movie reviews December 2015

Victor frankensteinBrooklynchi-raq

Ratings range from "0" (watch TV instead) to "5" (a must-see).

  Visit the Reel Reviews ArchivesVisit the Video/DVD Reviews

For more reviews,
go to

Reviewed by Dan Lybarger

Stories become classics, not because they’re written on stone or rotting paper, but because the problems that inspired them still haven’t gone away. That’s certainly the case with Aristophanes’ 411 BCE play Lysistrata, which lamented the futility of war. Oh, and there are lots of dirty parts in it, too.

In the play, the women of Sparta and Athens unite to force the men in their communities to stop fighting. Led by the title character, the ladies subdue the men’s urge to fight by denying them sex.

Considering the fact that more Americans have died in the streets of Chicago than in both the wars in Afghanistan and Iraq, it’s no wonder that Spike Lee has looked backward for a solution.

Lee and KU professor Kevin Willmott (who has directed Destination: Planet Negro and CSA) move Lysistrata (played here by Teyonah Parris) to the Windy City with all of the raunch, outrage and humor intact with Chi-Raq. Lee and Willmott do nothing to hide the origins of the tale. To drive the point home, Lee even has Samuel L. Jackson speaking as a sort of Greek chorus explaining why the film features rhymed speech and exaggerated characters.

Considering the urgency of the situation in the film’s setting, subtlety would be a vice instead of a virtue.

While Lysistrata may enjoy intimacy with her wannabe rapper of a boyfriend Demetrius, who goes by Chi-Raq (Nick Cannon), she’s getting tired of people in his gang the Trojans and their rivals the Spartans killing each other, and any bystanders unlucky enough to be nearby. When a young mother (Jennifer Hudson) wonders why no one has turned in the killer of her daughter, Lysistrata begins to wonder if her man is much of a prize despite his tattoos and musculature.

A wise neighbor (Angela Bassett) informs Lysistrata that women in Liberia, led by Nobel Prize winner Leymah Gbowee, helped bring an end to that country’s horrific 14-year civil war in 2003 by using a sex strike. Deciding that America has tolerated this sort of violence for too long, she decides to imitate the campaign, which quickly goes viral.

Soon the women who have previously been romancing the Spartans are following the Trojan ladies’ abstinence. Demand for the prophylactics of the same name instantly plummets. Soon Chi-Raq and the Spartans’ leader Cyclops (Wesley Snipes, with an appropriate eye-patch) go from being feared gangsters to impotent figureheads as every male, gay or straight, is forced into celibacy.

Despite the banter and the allusions to ancient culture, the message is still simple: Nobody benefits from all of this bloodshed. Lee and Willmott have characters, like an eccentric Catholic priest played by John Cusack, yelling till their voices are hoarse trying to drive the point home. Thankfully, all the pontificating comes with some genuinely witty wordplay that keeps the sermon from getting pompous. It’s worth a chuckle to find out that one disgruntled male with a mother fixation is named Oedipus.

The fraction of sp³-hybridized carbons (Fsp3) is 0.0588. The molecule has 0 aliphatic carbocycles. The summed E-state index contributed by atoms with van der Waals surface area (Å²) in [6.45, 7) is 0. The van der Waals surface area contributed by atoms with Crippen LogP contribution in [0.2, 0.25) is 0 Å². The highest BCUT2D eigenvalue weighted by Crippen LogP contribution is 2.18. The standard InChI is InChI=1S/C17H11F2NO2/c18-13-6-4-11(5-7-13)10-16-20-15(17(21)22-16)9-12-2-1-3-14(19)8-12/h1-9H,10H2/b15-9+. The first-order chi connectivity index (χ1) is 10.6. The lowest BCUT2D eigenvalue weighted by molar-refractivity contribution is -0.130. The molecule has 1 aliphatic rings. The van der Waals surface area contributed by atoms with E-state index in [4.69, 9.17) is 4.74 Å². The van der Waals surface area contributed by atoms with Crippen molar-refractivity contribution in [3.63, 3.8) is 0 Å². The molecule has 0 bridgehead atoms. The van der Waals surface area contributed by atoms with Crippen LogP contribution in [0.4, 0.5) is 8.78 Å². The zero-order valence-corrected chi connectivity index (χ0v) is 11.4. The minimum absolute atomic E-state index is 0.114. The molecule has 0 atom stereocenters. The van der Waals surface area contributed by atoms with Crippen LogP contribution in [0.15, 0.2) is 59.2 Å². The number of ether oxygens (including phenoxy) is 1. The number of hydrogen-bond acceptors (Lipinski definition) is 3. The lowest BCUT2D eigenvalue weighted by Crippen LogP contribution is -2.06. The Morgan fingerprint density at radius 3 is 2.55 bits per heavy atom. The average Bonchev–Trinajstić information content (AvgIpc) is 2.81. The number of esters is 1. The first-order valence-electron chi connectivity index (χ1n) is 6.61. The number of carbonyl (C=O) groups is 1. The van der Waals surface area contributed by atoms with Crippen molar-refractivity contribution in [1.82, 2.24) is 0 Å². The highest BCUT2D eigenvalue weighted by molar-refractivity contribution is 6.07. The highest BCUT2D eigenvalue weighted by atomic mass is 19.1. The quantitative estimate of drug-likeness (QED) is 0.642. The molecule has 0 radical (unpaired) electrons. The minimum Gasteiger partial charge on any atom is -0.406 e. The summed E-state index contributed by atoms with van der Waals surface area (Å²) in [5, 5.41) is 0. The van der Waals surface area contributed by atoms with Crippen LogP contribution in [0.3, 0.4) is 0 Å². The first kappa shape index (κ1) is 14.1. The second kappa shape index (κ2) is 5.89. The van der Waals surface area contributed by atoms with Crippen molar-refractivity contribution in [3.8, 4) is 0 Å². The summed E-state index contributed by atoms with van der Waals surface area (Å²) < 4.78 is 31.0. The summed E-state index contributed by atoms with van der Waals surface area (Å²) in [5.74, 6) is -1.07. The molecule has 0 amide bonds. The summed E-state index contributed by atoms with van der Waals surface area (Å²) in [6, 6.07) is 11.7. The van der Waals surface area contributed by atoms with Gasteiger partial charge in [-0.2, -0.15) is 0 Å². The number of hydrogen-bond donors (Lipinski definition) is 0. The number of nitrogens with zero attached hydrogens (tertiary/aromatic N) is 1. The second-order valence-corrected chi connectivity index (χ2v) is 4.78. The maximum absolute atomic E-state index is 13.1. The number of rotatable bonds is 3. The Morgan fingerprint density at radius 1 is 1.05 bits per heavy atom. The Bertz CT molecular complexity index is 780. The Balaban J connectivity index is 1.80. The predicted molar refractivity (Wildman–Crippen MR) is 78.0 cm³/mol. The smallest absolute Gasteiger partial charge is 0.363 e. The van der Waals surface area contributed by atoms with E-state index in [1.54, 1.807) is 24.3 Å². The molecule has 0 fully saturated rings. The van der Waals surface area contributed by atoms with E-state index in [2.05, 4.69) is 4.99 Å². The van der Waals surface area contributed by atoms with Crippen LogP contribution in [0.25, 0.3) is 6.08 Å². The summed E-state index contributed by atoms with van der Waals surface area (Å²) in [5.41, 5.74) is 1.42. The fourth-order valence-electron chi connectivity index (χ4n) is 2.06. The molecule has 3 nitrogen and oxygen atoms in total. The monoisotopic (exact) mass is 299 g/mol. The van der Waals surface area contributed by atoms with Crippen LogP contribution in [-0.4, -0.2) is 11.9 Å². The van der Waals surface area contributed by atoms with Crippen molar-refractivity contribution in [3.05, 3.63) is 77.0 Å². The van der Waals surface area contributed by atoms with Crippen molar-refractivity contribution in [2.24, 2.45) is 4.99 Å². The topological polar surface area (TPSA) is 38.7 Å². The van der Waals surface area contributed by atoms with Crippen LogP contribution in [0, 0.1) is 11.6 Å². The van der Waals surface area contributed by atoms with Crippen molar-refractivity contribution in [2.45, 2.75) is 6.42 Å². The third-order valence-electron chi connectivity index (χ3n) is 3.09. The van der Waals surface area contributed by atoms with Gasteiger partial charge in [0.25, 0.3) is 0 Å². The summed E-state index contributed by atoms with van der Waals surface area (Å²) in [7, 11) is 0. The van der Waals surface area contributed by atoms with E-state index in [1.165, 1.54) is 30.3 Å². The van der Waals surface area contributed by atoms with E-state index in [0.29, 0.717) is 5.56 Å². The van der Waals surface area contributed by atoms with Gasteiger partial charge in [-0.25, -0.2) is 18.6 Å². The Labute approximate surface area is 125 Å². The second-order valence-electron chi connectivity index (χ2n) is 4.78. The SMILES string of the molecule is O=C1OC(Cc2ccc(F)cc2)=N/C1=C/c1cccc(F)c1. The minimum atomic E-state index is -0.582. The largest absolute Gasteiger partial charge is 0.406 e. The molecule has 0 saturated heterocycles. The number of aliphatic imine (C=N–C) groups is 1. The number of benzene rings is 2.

It certainly helps that Lee has assembled a deep cast who can handle the stylized dialogue fluently. Parris, in particular, spouts her lines with an authority that makes Lysistrata’s demands seem like scripture. She can walk in heels in a manner that makes her seem like she was born to lead.

It’s also refreshing to see Cannon demonstrate that he can play characters who are more than brash and callow. There’s a hidden vulnerability buried under all of Chi-Raq’s muscles, and it takes someone as wise and desirable as Lysistrata to make him realize it.

Lee sometimes bellows his assertions long after viewers have already gotten the idea. Some of the speeches go on so long that the film comes to a standstill. That said, Lee and Aristophanes before him recognize that the issues have vexed our ancestors are systemic. Thankfully, as Gbowee and the women of Ancient Greece have shown, the solutions can be more than ancient history (R) Rating: 4 (Posted on 12/02/15)


Spike Lee returns to
ancient Greece to fix today’s
needless waste of life.

Reviewed by Mike Ireland

In this moving adaptation of Colm Toibín's 2009 novel Brooklyn, director John Crowley follows the long-held writer's axiom "show, don't tell," largely through the masterful, nuanced performance of Saoirse Ronan as Eilis Lacey, a twenty-something Irish immigrant in 1950’s New York, struggling to find her place in the world.

Eilis’ new life in America has been arranged by older sister Rose (Fiona Glascott) and facilitated stateside by a sympathetic Irish priest (Jim Broadbent), who lines up lodging at a boarding house and employment at a department store cosmetic counter. Like most of the developments in Brooklyn, the move is bittersweet, freeing Eilis from the dead-end part-time job and numbingly routine social life of tiny Enniscorthy, but burdening her with an almost debilitating homesickness for her sister and mother that seems to undermine all attempts to get along in this new world.

Eilis receives plenty of advice and counseling, from the sharp-tongued landlady (Julie Walters) and boy-obsessed fellow boarding house residents to self-possessed department manager Miss Fortini (Mad Men's Jessica Paré). Two developments, however, hint to Eilis that she might actually find a place in this new life: a bookkeeping night class at the local college and a charming young Italian plumber, Tony (Emory Cohen), with whom she falls in love.